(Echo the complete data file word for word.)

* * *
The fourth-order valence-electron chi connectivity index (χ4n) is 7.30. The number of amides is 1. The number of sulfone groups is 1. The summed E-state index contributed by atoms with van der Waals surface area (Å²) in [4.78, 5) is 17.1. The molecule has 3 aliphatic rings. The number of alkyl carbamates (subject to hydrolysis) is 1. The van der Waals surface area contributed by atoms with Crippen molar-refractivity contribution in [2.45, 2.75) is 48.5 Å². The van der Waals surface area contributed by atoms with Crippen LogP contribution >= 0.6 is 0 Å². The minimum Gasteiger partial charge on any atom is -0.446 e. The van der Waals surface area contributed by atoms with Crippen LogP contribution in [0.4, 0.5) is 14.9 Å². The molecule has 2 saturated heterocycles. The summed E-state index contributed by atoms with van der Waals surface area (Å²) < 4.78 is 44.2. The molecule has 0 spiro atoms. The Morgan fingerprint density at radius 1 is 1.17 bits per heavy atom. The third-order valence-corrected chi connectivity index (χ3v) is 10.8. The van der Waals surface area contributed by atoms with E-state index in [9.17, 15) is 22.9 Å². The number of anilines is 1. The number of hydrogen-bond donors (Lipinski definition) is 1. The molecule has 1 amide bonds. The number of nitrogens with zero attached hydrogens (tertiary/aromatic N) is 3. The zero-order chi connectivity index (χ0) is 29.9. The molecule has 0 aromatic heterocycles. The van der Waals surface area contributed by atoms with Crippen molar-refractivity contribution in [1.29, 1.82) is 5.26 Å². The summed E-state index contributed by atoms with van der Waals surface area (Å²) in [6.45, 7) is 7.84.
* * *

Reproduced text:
The fourth-order valence-electron chi connectivity index (χ4n) is 7.30. The number of amides is 1. The number of sulfone groups is 1. The summed E-state index contributed by atoms with van der Waals surface area (Å²) in [4.78, 5) is 17.1. The molecule has 3 aliphatic rings. The number of alkyl carbamates (subject to hydrolysis) is 1. The van der Waals surface area contributed by atoms with Crippen molar-refractivity contribution in [2.45, 2.75) is 48.5 Å². The van der Waals surface area contributed by atoms with Crippen LogP contribution >= 0.6 is 0 Å². The minimum Gasteiger partial charge on any atom is -0.446 e. The van der Waals surface area contributed by atoms with Crippen LogP contribution in [0.4, 0.5) is 14.9 Å². The molecule has 2 saturated heterocycles. The summed E-state index contributed by atoms with van der Waals surface area (Å²) < 4.78 is 44.2. The molecule has 0 spiro atoms. The Morgan fingerprint density at radius 1 is 1.17 bits per heavy atom. The third-order valence-corrected chi connectivity index (χ3v) is 10.8. The van der Waals surface area contributed by atoms with E-state index in [9.17, 15) is 22.9 Å². The number of anilines is 1. The number of hydrogen-bond donors (Lipinski definition) is 1. The molecule has 1 amide bonds. The number of nitrogens with zero attached hydrogens (tertiary/aromatic N) is 3. The zero-order chi connectivity index (χ0) is 29.9. The molecule has 0 aromatic heterocycles. The van der Waals surface area contributed by atoms with Crippen molar-refractivity contribution in [1.29, 1.82) is 5.26 Å². The summed E-state index contributed by atoms with van der Waals surface area (Å²) in [6.45, 7) is 7.84.